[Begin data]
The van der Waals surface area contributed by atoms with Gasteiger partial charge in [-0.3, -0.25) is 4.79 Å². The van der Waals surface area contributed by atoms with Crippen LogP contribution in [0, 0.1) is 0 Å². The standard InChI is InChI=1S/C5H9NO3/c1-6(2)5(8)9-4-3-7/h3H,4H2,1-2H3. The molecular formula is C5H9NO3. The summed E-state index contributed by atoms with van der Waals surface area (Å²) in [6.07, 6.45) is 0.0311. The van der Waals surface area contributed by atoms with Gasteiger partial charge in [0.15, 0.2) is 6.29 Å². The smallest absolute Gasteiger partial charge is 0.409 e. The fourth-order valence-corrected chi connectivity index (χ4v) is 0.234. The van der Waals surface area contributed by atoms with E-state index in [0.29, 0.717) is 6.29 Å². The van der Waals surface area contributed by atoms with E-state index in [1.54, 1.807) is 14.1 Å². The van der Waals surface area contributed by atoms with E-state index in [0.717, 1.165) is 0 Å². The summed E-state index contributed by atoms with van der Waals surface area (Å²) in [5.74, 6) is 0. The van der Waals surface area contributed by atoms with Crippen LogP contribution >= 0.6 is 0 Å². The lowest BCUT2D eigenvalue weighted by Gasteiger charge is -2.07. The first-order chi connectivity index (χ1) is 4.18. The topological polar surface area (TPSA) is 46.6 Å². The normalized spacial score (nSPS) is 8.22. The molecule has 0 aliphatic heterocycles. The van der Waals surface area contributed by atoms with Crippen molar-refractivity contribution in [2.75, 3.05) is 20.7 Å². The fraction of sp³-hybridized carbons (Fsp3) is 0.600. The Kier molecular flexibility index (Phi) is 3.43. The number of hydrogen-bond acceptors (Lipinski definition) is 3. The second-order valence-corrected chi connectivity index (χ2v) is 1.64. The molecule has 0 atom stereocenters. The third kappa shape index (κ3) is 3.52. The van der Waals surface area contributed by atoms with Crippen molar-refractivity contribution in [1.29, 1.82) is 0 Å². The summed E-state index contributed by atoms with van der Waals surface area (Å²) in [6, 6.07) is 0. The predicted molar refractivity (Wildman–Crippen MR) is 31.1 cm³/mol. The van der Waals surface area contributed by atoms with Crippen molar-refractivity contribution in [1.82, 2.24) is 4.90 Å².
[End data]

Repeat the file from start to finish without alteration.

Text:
The van der Waals surface area contributed by atoms with Gasteiger partial charge in [-0.3, -0.25) is 4.79 Å². The van der Waals surface area contributed by atoms with Crippen LogP contribution in [0, 0.1) is 0 Å². The standard InChI is InChI=1S/C5H9NO3/c1-6(2)5(8)9-4-3-7/h3H,4H2,1-2H3. The molecular formula is C5H9NO3. The summed E-state index contributed by atoms with van der Waals surface area (Å²) in [6.07, 6.45) is 0.0311. The van der Waals surface area contributed by atoms with Gasteiger partial charge in [0.15, 0.2) is 6.29 Å². The smallest absolute Gasteiger partial charge is 0.409 e. The fourth-order valence-corrected chi connectivity index (χ4v) is 0.234. The van der Waals surface area contributed by atoms with E-state index in [0.29, 0.717) is 6.29 Å². The van der Waals surface area contributed by atoms with E-state index in [1.54, 1.807) is 14.1 Å². The van der Waals surface area contributed by atoms with E-state index in [0.717, 1.165) is 0 Å². The summed E-state index contributed by atoms with van der Waals surface area (Å²) in [5.74, 6) is 0. The van der Waals surface area contributed by atoms with Crippen LogP contribution >= 0.6 is 0 Å². The lowest BCUT2D eigenvalue weighted by Gasteiger charge is -2.07. The first-order chi connectivity index (χ1) is 4.18. The topological polar surface area (TPSA) is 46.6 Å². The normalized spacial score (nSPS) is 8.22. The molecule has 0 aliphatic heterocycles. The van der Waals surface area contributed by atoms with Crippen molar-refractivity contribution in [2.75, 3.05) is 20.7 Å². The fraction of sp³-hybridized carbons (Fsp3) is 0.600. The Kier molecular flexibility index (Phi) is 3.43. The number of hydrogen-bond acceptors (Lipinski definition) is 3. The second-order valence-corrected chi connectivity index (χ2v) is 1.64. The molecule has 0 atom stereocenters. The third kappa shape index (κ3) is 3.52. The van der Waals surface area contributed by atoms with Crippen molar-refractivity contribution in [1.29, 1.82) is 0 Å². The summed E-state index contributed by atoms with van der Waals surface area (Å²) in [6, 6.07) is 0. The predicted molar refractivity (Wildman–Crippen MR) is 31.1 cm³/mol. The van der Waals surface area contributed by atoms with Crippen molar-refractivity contribution in [1.82, 2.24) is 4.90 Å².